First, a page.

Tina and Tony – the awful truth

I was nine years old and my brother two years younger when we met Tina and Tony in our neighborhood.  We quickly became good friends with them.  Tina and Tony spent a lot of time at our house and we spent the rest of the time at their house.

When our church encouraged us to bring our friends with us for vacation bible school, we knew immediately that we would invite our best friends Tina and Tony.

On the first day of vacation bible school, the church bus arrived at our house to take the four of us to the Southern Baptist church that we had attended since we moved into town. We arrived at the church and everyone piled out of the bus and into the church for the beginning of bible school.  My brother and I noticed right away that we didn’t see Tina and Tony and wondered where they had gone.  No one would tell us anything when we asked about them.

When we got home at the end of the day, we told Mom that Tina and Tony came with us to church but we didn’t see them all day and they weren’t on the bus when we came home. Mom went over to speak with Tina and Tony’s mother and when she returned, we could see that she was livid.

Tina and Tony’s mother told Mom what happened after our bus arrived at the church.  All of the children left the bus – except Tina and Tony.  They were not allowed to leave the bus and join us in church.  Tina and Tony were driven to and left at another church in the area – a black church.   Tony was so upset that he ran crying in shame to his grandmother’s nearby house because he was not allowed to go to our church.

Mom can be outspoken – this is an understatement.  She has been known to use strong and socially unacceptable language when she’s angry – and she won’t deny that.  Mom called our minister to “discuss” the incident. The minister calmly questioned my Mom to determine whether she understood why my brother and I should not associate with Tina and Tony.  Mom decided that she had heard enough when the minister asked, “would you allow your children to sleep with Tina and Tony?”  My brother and I, of course, were too young to understand what “sleeping” with someone meant.  We were also fortunate that mom sent us outside when she called the minister.  Otherwise, our ears would still be burning to this day.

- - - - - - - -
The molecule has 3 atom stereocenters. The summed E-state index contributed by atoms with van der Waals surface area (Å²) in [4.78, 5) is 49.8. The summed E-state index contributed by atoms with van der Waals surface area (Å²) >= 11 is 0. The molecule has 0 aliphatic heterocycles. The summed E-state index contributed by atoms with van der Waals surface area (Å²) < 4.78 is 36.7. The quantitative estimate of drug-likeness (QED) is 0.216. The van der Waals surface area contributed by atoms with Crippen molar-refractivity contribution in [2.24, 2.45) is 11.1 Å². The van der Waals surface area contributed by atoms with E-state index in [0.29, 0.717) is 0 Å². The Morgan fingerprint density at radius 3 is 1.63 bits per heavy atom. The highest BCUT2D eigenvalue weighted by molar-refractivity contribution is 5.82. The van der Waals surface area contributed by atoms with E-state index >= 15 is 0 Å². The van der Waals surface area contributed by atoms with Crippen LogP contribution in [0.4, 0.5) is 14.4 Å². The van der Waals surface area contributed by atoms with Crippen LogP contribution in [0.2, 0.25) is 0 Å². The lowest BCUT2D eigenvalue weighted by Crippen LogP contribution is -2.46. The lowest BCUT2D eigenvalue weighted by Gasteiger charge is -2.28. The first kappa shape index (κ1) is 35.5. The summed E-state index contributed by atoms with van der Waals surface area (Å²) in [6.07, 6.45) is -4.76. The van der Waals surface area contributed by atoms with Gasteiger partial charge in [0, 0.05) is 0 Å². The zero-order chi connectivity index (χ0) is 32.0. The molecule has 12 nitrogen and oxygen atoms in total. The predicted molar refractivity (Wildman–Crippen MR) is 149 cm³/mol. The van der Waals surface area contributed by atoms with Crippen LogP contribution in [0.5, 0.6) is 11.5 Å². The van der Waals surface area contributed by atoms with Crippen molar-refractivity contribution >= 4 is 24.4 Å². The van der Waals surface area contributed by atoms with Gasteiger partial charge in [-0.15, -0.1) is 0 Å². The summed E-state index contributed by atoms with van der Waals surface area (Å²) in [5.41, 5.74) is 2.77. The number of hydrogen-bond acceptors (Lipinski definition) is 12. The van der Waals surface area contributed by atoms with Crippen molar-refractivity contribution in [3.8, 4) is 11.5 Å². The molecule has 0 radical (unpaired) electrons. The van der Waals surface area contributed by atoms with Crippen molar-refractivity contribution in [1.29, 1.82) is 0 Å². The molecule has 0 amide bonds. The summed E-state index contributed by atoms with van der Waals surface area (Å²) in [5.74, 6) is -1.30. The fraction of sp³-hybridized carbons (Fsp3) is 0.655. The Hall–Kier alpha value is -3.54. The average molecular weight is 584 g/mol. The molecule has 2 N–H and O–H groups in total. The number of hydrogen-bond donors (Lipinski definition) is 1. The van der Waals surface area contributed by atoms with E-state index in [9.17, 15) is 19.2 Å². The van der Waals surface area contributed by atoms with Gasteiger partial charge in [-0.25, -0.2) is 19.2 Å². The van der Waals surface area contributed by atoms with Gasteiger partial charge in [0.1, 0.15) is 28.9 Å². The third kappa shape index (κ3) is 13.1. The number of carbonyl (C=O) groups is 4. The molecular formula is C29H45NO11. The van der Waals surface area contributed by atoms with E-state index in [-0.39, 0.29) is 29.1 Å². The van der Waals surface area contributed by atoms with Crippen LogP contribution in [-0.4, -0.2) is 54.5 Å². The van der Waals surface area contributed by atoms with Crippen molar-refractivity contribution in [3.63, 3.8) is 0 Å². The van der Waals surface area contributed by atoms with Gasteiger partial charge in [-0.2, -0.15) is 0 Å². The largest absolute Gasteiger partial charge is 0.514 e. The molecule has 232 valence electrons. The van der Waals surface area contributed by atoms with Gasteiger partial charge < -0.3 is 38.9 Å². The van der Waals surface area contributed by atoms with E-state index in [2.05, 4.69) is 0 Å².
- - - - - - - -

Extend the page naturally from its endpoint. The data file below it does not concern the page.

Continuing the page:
Needless to say, we never again attended that church.  We never saw Tina and Tony after the incident and their family soon moved away.  I never forgot what happened though and wrote this story for an English Composition class in college.  I find that I can write much more candidly about the incident now more than 30 years later.  As I write it, I cry as I think of Tony running to his grandmother’s house in tears.

I’ve learned that we are not born seeing differences in people, we are taught these things by our families, friends and society.   The enlightenment we had as children when we learned that Santa Claus and the Easter Bunny aren’t real can’t compare to the awful truth we faced when we were told that Tina and Tony shouldn’t be our friends because of their skin color.

Should anyone think that teaching of bias is confined to the South, I’ll share a conversation that occurred in more recent years in the Northeast.  Richard and I went to visit his friend and co-worker whose children thought of us as their uncle and auntie.  When we arrived, young J. was sitting on the stoop with her friend.

J.’s friend:  Who is that man?
J.:  That’s my uncle Rick
J.s friend:  He’s not your uncle, he’s white.

J. learned the “awful truth” on that day from her young friend who was no longer colorblind.  J. was suddenly aware of the social differences implied by our difference in skin color.

When I became an adult, I learned that my family had experienced bias because Dad and my brother had brown skin that turned almost black after just a few hours in the sun.  We were perceived to be an interracial family.  My brother and I have Native American blood from both parents but I inherited white skin from my mother.  Our Native blood was a family secret that had been kept for many years because Native Americans are marginalized as non-white people in the part of the country where my parents were born.  I usually do not share  information about my Native ancestry as I am aware of bias against Native Americans.  Since I have white skin, I can keep my secret except from those who recognize my non-white facial features.

I’ve wondered about Tina and Tony over the years and hoped that their lives turned out well.  I’m sure they faced hostility because of their race after the church incident but that doesn’t lessen the impact of the incident that took place over 30 years ago.  If I were to meet Tina and Tony again, I can only say, “I’m sorry.”  Then I’d say, “I’m sorry that you had to learn the awful truth that day.”

This entry was posted in Friendship, Remembrance, Uncategorized and tagged , , , , , . Bookmark the permalink.

7 Responses to Tina and Tony – the awful truth

  1. robynbird says:

    Thank you. I have no words, only tears. Thank you for writing this for us to read.

  2. vakunzmann says:

    How Poignant. Thank you.

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